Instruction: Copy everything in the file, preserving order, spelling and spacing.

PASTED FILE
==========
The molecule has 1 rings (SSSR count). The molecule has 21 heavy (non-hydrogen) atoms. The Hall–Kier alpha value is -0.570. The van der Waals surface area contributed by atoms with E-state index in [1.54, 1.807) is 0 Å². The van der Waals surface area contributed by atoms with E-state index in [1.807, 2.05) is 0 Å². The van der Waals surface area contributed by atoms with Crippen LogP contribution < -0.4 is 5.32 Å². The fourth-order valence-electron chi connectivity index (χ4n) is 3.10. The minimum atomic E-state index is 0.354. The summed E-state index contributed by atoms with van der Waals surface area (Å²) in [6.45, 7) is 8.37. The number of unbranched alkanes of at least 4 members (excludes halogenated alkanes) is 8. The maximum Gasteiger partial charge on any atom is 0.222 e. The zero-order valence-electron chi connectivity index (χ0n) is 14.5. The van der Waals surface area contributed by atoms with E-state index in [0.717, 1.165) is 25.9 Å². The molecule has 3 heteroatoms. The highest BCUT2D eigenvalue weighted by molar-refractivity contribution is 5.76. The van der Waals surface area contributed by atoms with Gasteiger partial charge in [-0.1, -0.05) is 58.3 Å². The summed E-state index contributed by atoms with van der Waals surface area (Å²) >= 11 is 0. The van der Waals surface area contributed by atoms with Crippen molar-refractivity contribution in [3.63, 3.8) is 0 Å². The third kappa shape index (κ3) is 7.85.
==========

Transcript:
The molecule has 1 rings (SSSR count). The molecule has 21 heavy (non-hydrogen) atoms. The Hall–Kier alpha value is -0.570. The van der Waals surface area contributed by atoms with E-state index in [1.54, 1.807) is 0 Å². The van der Waals surface area contributed by atoms with E-state index in [1.807, 2.05) is 0 Å². The van der Waals surface area contributed by atoms with Crippen LogP contribution < -0.4 is 5.32 Å². The fourth-order valence-electron chi connectivity index (χ4n) is 3.10. The minimum atomic E-state index is 0.354. The summed E-state index contributed by atoms with van der Waals surface area (Å²) in [6.45, 7) is 8.37. The number of unbranched alkanes of at least 4 members (excludes halogenated alkanes) is 8. The maximum Gasteiger partial charge on any atom is 0.222 e. The zero-order valence-electron chi connectivity index (χ0n) is 14.5. The van der Waals surface area contributed by atoms with E-state index in [0.717, 1.165) is 25.9 Å². The molecule has 3 heteroatoms. The highest BCUT2D eigenvalue weighted by molar-refractivity contribution is 5.76. The van der Waals surface area contributed by atoms with Gasteiger partial charge in [-0.1, -0.05) is 58.3 Å². The summed E-state index contributed by atoms with van der Waals surface area (Å²) >= 11 is 0. The van der Waals surface area contributed by atoms with Crippen molar-refractivity contribution in [3.63, 3.8) is 0 Å². The third kappa shape index (κ3) is 7.85.